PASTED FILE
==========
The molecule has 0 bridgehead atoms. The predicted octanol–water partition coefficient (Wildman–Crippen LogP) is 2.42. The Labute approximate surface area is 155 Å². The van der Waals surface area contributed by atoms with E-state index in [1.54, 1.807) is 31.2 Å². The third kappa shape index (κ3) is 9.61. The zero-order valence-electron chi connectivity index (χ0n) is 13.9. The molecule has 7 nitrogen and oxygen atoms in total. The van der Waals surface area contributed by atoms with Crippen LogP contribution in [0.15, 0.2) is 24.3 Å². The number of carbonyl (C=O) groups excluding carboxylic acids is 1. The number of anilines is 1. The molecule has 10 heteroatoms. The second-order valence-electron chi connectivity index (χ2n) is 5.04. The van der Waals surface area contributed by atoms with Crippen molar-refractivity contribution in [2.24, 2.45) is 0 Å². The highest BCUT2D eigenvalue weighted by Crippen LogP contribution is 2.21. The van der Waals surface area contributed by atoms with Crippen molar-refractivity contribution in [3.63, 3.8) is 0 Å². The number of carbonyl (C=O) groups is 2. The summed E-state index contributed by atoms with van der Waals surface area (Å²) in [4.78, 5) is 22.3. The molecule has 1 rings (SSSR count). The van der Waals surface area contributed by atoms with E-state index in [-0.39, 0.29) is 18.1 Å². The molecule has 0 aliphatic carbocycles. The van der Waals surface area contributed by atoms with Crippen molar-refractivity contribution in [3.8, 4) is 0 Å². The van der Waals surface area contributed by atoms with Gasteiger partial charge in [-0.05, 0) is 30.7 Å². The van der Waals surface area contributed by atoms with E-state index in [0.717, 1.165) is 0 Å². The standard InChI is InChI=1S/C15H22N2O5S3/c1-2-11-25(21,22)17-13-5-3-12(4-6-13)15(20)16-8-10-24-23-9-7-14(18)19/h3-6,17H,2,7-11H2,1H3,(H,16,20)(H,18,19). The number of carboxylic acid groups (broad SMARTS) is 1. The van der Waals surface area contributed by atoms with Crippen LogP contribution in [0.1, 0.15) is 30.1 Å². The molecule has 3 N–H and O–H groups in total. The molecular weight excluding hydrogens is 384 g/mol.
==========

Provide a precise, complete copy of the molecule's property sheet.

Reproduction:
The molecule has 0 bridgehead atoms. The predicted octanol–water partition coefficient (Wildman–Crippen LogP) is 2.42. The Labute approximate surface area is 155 Å². The van der Waals surface area contributed by atoms with E-state index in [1.54, 1.807) is 31.2 Å². The third kappa shape index (κ3) is 9.61. The zero-order valence-electron chi connectivity index (χ0n) is 13.9. The molecule has 7 nitrogen and oxygen atoms in total. The van der Waals surface area contributed by atoms with Crippen LogP contribution in [0.15, 0.2) is 24.3 Å². The number of carbonyl (C=O) groups excluding carboxylic acids is 1. The number of anilines is 1. The molecule has 10 heteroatoms. The second-order valence-electron chi connectivity index (χ2n) is 5.04. The van der Waals surface area contributed by atoms with Crippen molar-refractivity contribution in [2.24, 2.45) is 0 Å². The highest BCUT2D eigenvalue weighted by Crippen LogP contribution is 2.21. The van der Waals surface area contributed by atoms with Crippen molar-refractivity contribution in [3.63, 3.8) is 0 Å². The number of carbonyl (C=O) groups is 2. The summed E-state index contributed by atoms with van der Waals surface area (Å²) in [4.78, 5) is 22.3. The molecule has 1 rings (SSSR count). The van der Waals surface area contributed by atoms with E-state index in [-0.39, 0.29) is 18.1 Å². The molecule has 0 aliphatic carbocycles. The van der Waals surface area contributed by atoms with Crippen molar-refractivity contribution in [3.8, 4) is 0 Å². The van der Waals surface area contributed by atoms with Gasteiger partial charge in [-0.05, 0) is 30.7 Å². The van der Waals surface area contributed by atoms with E-state index in [0.717, 1.165) is 0 Å². The standard InChI is InChI=1S/C15H22N2O5S3/c1-2-11-25(21,22)17-13-5-3-12(4-6-13)15(20)16-8-10-24-23-9-7-14(18)19/h3-6,17H,2,7-11H2,1H3,(H,16,20)(H,18,19). The number of carboxylic acid groups (broad SMARTS) is 1. The van der Waals surface area contributed by atoms with Crippen LogP contribution in [0.1, 0.15) is 30.1 Å². The molecule has 3 N–H and O–H groups in total. The molecular weight excluding hydrogens is 384 g/mol.